“When something as blatant as this happens, then you can’t shut up and dribble, you can’t ignore it. You can’t just let it happen. It becomes frustrating, like such a life changer for everybody, and it really starts to open your eyes.”

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Michael Jordan, Jordan Brand pledge $100 million to racial equality and education initiatives



Amid the global outpouring of support for the Black Lives Matter movement, Michael Jordan and Jordan Brand is pledging $100 million over the next 10 years to nationwide organizations “dedicated to ensuring racial equality, social justice and greater access to education.”

“Black lives matter. This isn’t a controversial statement,” read a joint statement from Jordan and his company, which is a subsidiary of Nike. “Until the ingrained racism that allows our country’s institutions to fail is completely eradicated, we will remain committed to protecting and improving the lives of Black people.”

Specifically, Jordan Brand will increase its work in communities across the United States to provide access to education and opportunities for future generations, while also taking a more active role in supporting organizations that work to effect policy change in local government.

“We must join forces with the community, government and civic leaders to create a lasting impact together,” Jordan Brand president Craig Williams said. “There is still more work for us to do to drive real impact for the Black Community. We embrace the responsibility.”

The Jordan Brand pledge came hours after Nike announced its own “Commitment to the Black Community,” an additional $40 million collective pledge to community organizations from the Nike, Jordan and Converse brands over the coming four years.

“Systemic racism and the events that have unfolded across America over the past few weeks serve as an urgent reminder of the continued change needed in our society,” Nike president and CEO John Donahoe said in a statement.

Nike also unveiled a “For Once, Don’t Do It” video four days after the death of George Floyd while in custody of Minneapolis police on Memorial Day, which has fueled protests across the nation. Floyd, who is black, died after a white police officer, Derek Chauvin, kneeled on his neck for more than eight minutes. Chauvin faces second-degree murder and manslaughter charges, while three other officers were charged with aiding and abetting murder and manslaughter.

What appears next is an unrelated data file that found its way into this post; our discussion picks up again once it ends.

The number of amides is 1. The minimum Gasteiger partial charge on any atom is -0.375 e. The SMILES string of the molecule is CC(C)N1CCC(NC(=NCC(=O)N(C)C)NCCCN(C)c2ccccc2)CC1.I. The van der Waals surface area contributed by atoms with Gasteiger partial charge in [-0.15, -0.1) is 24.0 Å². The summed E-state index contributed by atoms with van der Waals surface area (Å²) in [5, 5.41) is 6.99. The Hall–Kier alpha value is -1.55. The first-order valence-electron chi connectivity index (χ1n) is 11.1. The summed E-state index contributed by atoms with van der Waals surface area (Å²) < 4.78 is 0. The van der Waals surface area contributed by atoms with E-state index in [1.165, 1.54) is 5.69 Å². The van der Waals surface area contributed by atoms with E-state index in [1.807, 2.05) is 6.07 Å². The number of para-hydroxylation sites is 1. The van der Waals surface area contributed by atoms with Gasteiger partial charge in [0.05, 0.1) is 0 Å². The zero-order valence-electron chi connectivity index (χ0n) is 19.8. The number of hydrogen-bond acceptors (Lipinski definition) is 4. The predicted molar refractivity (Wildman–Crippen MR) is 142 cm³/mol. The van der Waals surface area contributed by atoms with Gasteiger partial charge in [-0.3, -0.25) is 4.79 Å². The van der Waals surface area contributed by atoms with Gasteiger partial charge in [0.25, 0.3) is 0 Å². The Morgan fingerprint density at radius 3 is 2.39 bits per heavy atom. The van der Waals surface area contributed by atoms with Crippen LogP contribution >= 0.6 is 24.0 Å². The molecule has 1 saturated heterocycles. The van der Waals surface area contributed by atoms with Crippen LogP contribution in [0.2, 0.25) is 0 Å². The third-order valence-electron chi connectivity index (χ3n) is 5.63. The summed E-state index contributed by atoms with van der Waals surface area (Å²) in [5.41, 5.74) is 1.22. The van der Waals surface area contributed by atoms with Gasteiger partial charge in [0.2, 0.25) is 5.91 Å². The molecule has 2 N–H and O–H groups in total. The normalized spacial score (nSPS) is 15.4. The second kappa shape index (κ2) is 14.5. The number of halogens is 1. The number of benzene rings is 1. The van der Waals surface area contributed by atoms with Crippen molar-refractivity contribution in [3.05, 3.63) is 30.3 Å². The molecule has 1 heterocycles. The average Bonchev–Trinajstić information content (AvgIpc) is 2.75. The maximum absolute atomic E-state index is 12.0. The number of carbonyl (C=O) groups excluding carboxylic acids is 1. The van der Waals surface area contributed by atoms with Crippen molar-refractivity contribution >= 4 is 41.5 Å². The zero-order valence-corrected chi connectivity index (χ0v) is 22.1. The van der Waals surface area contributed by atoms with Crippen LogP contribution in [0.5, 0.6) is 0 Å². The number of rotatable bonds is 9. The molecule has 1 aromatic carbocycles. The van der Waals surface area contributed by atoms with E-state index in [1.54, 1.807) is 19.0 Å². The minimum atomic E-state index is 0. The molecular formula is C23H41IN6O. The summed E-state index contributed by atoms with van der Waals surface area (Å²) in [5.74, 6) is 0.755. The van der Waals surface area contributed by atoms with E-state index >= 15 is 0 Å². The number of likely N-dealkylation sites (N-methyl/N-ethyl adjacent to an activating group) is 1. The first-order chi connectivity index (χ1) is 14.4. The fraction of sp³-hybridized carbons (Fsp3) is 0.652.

“We know Black Lives Matter. We must educate ourselves more deeply on the issues faced by Black communities and understand the enormous suffering and senseless tragedy racial bigotry creates,” Donahoe’s statement continued. “The Nike Inc. family can always do more but will never stop striving to role model how a diverse company acts. We will continue our focus on being more representative of our consumers while doing our part in the communities we serve.”

Jordan Brand, launched in 1997 during Jordan’s final season with the Chicago Bulls, has a history of philanthropy. Over the past year, the company has featured a “UNITE” campaign, centered around celebrating global backgrounds and connectivity through sport.

Since 2015, its Wings Scholars Program has provided college scholarships to more than 1,800 students from disadvantaged backgrounds in North America and China. Last week, 32 United States students received “Class of 2024” scholarships, which also include mentoring and internship opportunities with the company.

“Through our Jordan Wings Program, we have been focused on providing access to education, mentorship and opportunity for Black youth facing the obstacles of systemic racism,” Williams said. “But we know we can do more.”